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Archdiocese puts one priest on leave as another resigns
ST. LOUIS -- A Roman Catholic priest from a parish in north St. Louis County has resigned following new charges of sexual abuse and church officials have placed a second on leave, the city's archdiocese said Wednesday.
The Archdiocese of St. Louis released letters from the two priests written to their congregations announcing the actions along with a letter from Archbishop Justin Rigali, who said the church remains committed "to uphold strict and up-to-date standards to protect children and young people."
The Rev. Leroy A. Valentine is resigning from his post at St. Thomas the Apostle Parish in Florissant following the archdiocese's receipt of "a new charge of sexual abuse of a minor from many years ago," the church said.
Valentine has been previously accused of sexually molesting three brothers 20 years ago at a different parish. The brothers said the archdiocese, in a private settlement, promised that Valentine would not be placed in a ministry with access to children and went public earlier this month after learning he was at St. Thomas.
Valentine, in his letter to parishioners, maintained his innocence.
"But at this time I have come to the decision that it is in the best interest of our parish family, of the Archdiocese, and for my own personal well-being that I end my service at St. Thomas," Valentine wrote.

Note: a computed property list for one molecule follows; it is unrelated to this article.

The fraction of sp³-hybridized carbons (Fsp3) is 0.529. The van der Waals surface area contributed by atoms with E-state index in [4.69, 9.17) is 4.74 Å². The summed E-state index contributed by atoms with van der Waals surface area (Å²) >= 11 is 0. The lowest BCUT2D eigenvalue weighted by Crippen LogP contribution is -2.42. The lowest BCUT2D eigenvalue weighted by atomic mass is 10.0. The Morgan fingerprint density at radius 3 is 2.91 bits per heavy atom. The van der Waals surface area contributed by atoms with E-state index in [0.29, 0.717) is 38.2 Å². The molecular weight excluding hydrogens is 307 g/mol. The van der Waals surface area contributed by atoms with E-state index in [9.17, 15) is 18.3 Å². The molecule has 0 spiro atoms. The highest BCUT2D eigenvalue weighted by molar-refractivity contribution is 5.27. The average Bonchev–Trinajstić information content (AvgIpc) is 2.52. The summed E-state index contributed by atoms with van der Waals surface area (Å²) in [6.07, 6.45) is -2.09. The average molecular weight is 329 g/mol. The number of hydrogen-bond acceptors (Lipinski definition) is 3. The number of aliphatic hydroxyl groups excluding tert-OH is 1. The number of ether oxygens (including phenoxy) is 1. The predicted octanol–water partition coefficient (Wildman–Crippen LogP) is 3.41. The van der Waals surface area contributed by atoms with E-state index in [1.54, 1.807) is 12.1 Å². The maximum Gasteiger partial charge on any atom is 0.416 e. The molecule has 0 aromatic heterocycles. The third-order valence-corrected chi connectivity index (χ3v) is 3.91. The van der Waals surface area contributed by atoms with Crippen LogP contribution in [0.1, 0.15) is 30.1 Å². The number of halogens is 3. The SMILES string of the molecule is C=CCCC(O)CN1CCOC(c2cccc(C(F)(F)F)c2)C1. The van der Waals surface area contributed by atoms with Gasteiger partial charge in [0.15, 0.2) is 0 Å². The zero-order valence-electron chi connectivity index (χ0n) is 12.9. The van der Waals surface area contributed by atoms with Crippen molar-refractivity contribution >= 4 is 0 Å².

The Archdiocese also placed the Rev. Gary P. Wolken on leave after receiving an allegation he had "inappropriate contact with a minor."
The charge is not related to any of Wolken's work at his current parish, Our Lady of the Sorrows in St. Louis, the church said.
"I respect the policy of the archdiocese, and thus must leave the parish while the charge is reviewed," Wolken wrote in his letter.
Archdiocese under fire
The Archdiocese of St. Louis, serving about 555,000 Catholics, is the nation's third-oldest and one of the largest.
Already this month, the archdiocese had removed two priests on charges of sexual abuse, one for incidents that occurred 15 years ago. Another priest was removed after the FBI seized his computer in a child pornography investigation. A tougher policy the archdiocese unveiled earlier this month calls for removing priests accused of sexual abuse and for not allowing any priest with a past documented allegation of abuse to return to a parish.
Rigali has said the archdiocese is committed to reviewing and revising the policy "as our understanding continues to evolve."
"A very important part of the response to sexual abuse is to exert every effort so that it will never happen again," Rigali wrote in the letter released Wednesday. "The safety and well-being of our children and young people are our highest priority."
This week, St. Louis Circuit Attorney Jennifer Joyce said more than 30 people have responded to her public appeal for information about possible cases of sexual abuse by current or former Catholic priests. The city's prosecutor, who made the appeal after meeting with Rigali, has declined to provide any details about the complaints her office received.
Joyce has said Rigali told her he knew of no sexual assaults by priests since Aug. 28, 1987. The statute of limitations for most types of sexual assaults before that date has expired.
Believing it was cheaper to settle some cases than fight them in court, the Archdiocese of St. Louis said it has paid about $1.6 million over the past 20 years to alleged victims of sex crimes by priests.